Irpin, Bucha, and Hostomel became the frontlines of the unprovoked Russian invasion for a month as Putin’s forces attempted to capture the capital city Kyiv.

Irpin was the first of the trio of cities to become free from Russian occupation on March 28. The liberation of Bucha and Hostomel followed on April 1. Also on the same day, Ukrainian Armed Forces regained control over Demidov, Dymer, and Ivankov, towns that had suffered from brutal occupation since the first days of the war. Reports were gathered from numerous sources in Irpin and participants in the counterattack, to create a chronicle of events to document the history of the war and the chapter of Ukraine’s struggle to maintain its independence.

When the horror began on February 27

A swarm of Russian helicopters attacked the airfield in Hostomel, home of the Antonov AN-225 airplane, at the beginning of the war. The first fierce battle took place there. On February 27, the first column of Russian armored forces entered Bucha. On the same day, the invading forces took heavy losses for the first time on Vokzalna Street, which was the main transportation route to Irpin. The enemy continued to push for Kyiv, but contrary to the predictions of Russian planners and Western military observers, Russian troops did not reach there in three days or thirty-three. Instead, the Ukrainian Army counterattacked.

The Russians were stopped on March 8

On March 8, military experts recorded the last successful attempt by Russian troops to attack on the right flank in the direction of Kyiv. They were moving from the formerly occupied village of Babyntsi in the direction of Kyiv with forces of up to five battalion-tactical groups, but they could not push beyond Bucha. From that moment on, Russian troops lost the ability to advance and began to prepare for defense.

On March 15, the President of Ukraine, Volodymyr Zelenskyy, appointed the head of the military administration in Kyiv region. He selected Oleksandr Pavliuk, former commander of the Ukrainian Peacekeeping forces in Kosovo. Awarded the title of Hero of Ukraine in early March, Zelenskyy appointed him to further strengthen the defense of the capital and Kyiv region.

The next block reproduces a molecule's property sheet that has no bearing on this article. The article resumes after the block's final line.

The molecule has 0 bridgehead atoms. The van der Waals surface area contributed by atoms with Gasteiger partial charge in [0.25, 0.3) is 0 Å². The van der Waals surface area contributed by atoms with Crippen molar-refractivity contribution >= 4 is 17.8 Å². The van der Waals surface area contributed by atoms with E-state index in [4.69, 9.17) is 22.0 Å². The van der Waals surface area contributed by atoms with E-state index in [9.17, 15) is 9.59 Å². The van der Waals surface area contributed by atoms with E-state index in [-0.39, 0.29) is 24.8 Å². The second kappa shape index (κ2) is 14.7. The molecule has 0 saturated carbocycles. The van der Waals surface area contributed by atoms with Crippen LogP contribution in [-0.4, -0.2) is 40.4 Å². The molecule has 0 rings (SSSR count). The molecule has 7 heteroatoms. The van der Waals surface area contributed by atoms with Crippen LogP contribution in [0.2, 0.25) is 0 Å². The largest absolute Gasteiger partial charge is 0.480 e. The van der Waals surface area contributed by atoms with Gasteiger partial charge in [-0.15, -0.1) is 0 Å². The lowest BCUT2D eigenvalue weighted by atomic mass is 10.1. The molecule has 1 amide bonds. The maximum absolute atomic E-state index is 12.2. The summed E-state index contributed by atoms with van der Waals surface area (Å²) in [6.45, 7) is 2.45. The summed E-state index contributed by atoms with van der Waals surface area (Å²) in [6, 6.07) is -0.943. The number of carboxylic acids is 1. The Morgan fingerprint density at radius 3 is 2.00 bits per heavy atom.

On March 17, military experts reported that the Russians had begun digging in across the occupied territories. It was predicted that Russia would try to turn the war into one of attrition, and use its numerical advantage in artillery to destroy Kyiv and its defenders.

On March 21, the Russians were close to being able to fire not only cruise and ballistic missiles at the center of Kyiv, but also artillery. To accomplish this, however, they needed positions closer than 15 miles.

The distance was strategically important, because Russian forces had a limited supply of their expensive missiles to used against the capital’s air defense network. Artillery shells, by contrast, are virtually impossible to intercept. They are very cheap and the Russians have huge reserves. It was the use of artillery that brought the greatest destruction to Mariupol, Kharkiv, Sumy, Chernihiv, and other cities.

The first reports of a counter-offensive by Ukrainian troops surfaced on March 19 and 20. On March 22, Ukrainian Armed Forces expelled the Russians from Makarov, a village near the Zhytomyr highway, and from the village of Moshchun near Pushcha-Vodytsya, along the Irpin River and northeast of the city of Irpin. The Irpin River bank became the main barrier utilized by the defenders of Kyiv.

Due to the demolition of the dam near the village of Demydiv, the water of Irpin River – which was were previously pumped into the Kyiv Sea – overflowed and blocked the road for enemy vehicles north of the city of Irpin. The natural obstruction limited possible approaches to the capital to three, or would require the Russians to drive further South. All three bridges across the river on the Zhytomyr, Irpin, and Warsaw routes were blown up in the first days of the war.

On March 23, the first details of a siege by Russian forces in Bucha and Irpin were reported. Ukrainian troops pushed the Russians to Borodyanka and marched on the outskirts of the Warsaw route. It was along that route that the 40-mile armored convoy traveled, the main supply line for Russian invasion forces in Irpin and Bucha. The Ukrainian military was able to attack the stalled Russian vehicles at that section of the road, and destroy the rear of the Russian army near Kyiv.